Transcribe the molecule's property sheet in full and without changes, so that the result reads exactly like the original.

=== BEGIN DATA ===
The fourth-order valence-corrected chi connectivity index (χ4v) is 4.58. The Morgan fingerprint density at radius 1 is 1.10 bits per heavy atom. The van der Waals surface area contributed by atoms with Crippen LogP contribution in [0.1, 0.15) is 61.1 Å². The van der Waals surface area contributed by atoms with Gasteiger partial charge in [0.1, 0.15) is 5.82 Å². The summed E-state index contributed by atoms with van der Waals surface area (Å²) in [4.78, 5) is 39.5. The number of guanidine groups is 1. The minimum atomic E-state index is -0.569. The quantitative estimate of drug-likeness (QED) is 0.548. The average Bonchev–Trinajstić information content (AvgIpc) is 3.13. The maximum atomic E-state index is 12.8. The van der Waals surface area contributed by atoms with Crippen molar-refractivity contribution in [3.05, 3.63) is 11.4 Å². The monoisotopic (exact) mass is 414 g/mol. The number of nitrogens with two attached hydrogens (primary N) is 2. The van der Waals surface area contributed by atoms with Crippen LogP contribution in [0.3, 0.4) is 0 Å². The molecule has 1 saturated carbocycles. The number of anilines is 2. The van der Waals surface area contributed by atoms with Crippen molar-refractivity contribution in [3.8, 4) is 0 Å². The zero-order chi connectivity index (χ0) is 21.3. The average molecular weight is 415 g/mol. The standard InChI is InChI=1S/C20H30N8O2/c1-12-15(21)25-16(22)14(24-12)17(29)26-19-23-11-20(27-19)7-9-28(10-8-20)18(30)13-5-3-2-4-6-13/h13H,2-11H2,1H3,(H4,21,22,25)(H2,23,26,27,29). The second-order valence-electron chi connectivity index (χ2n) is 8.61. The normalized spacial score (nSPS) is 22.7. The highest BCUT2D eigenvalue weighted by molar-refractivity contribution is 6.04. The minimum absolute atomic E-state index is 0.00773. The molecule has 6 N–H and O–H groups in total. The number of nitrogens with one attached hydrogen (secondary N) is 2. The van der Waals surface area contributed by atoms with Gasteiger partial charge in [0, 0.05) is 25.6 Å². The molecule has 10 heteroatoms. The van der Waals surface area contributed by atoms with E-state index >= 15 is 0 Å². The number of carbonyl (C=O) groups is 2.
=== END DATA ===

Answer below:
The fourth-order valence-corrected chi connectivity index (χ4v) is 4.58. The Morgan fingerprint density at radius 1 is 1.10 bits per heavy atom. The van der Waals surface area contributed by atoms with Crippen LogP contribution in [0.1, 0.15) is 61.1 Å². The van der Waals surface area contributed by atoms with Gasteiger partial charge in [0.1, 0.15) is 5.82 Å². The summed E-state index contributed by atoms with van der Waals surface area (Å²) in [4.78, 5) is 39.5. The number of guanidine groups is 1. The minimum atomic E-state index is -0.569. The quantitative estimate of drug-likeness (QED) is 0.548. The average Bonchev–Trinajstić information content (AvgIpc) is 3.13. The maximum atomic E-state index is 12.8. The van der Waals surface area contributed by atoms with Crippen molar-refractivity contribution in [3.05, 3.63) is 11.4 Å². The monoisotopic (exact) mass is 414 g/mol. The number of nitrogens with two attached hydrogens (primary N) is 2. The van der Waals surface area contributed by atoms with Crippen LogP contribution in [0.3, 0.4) is 0 Å². The molecule has 1 saturated carbocycles. The number of anilines is 2. The van der Waals surface area contributed by atoms with Crippen molar-refractivity contribution in [3.8, 4) is 0 Å². The zero-order chi connectivity index (χ0) is 21.3. The average molecular weight is 415 g/mol. The standard InChI is InChI=1S/C20H30N8O2/c1-12-15(21)25-16(22)14(24-12)17(29)26-19-23-11-20(27-19)7-9-28(10-8-20)18(30)13-5-3-2-4-6-13/h13H,2-11H2,1H3,(H4,21,22,25)(H2,23,26,27,29). The second-order valence-electron chi connectivity index (χ2n) is 8.61. The normalized spacial score (nSPS) is 22.7. The highest BCUT2D eigenvalue weighted by molar-refractivity contribution is 6.04. The minimum absolute atomic E-state index is 0.00773. The molecule has 6 N–H and O–H groups in total. The number of nitrogens with one attached hydrogen (secondary N) is 2. The van der Waals surface area contributed by atoms with Gasteiger partial charge in [0, 0.05) is 25.6 Å². The molecule has 10 heteroatoms. The van der Waals surface area contributed by atoms with E-state index >= 15 is 0 Å². The number of carbonyl (C=O) groups is 2.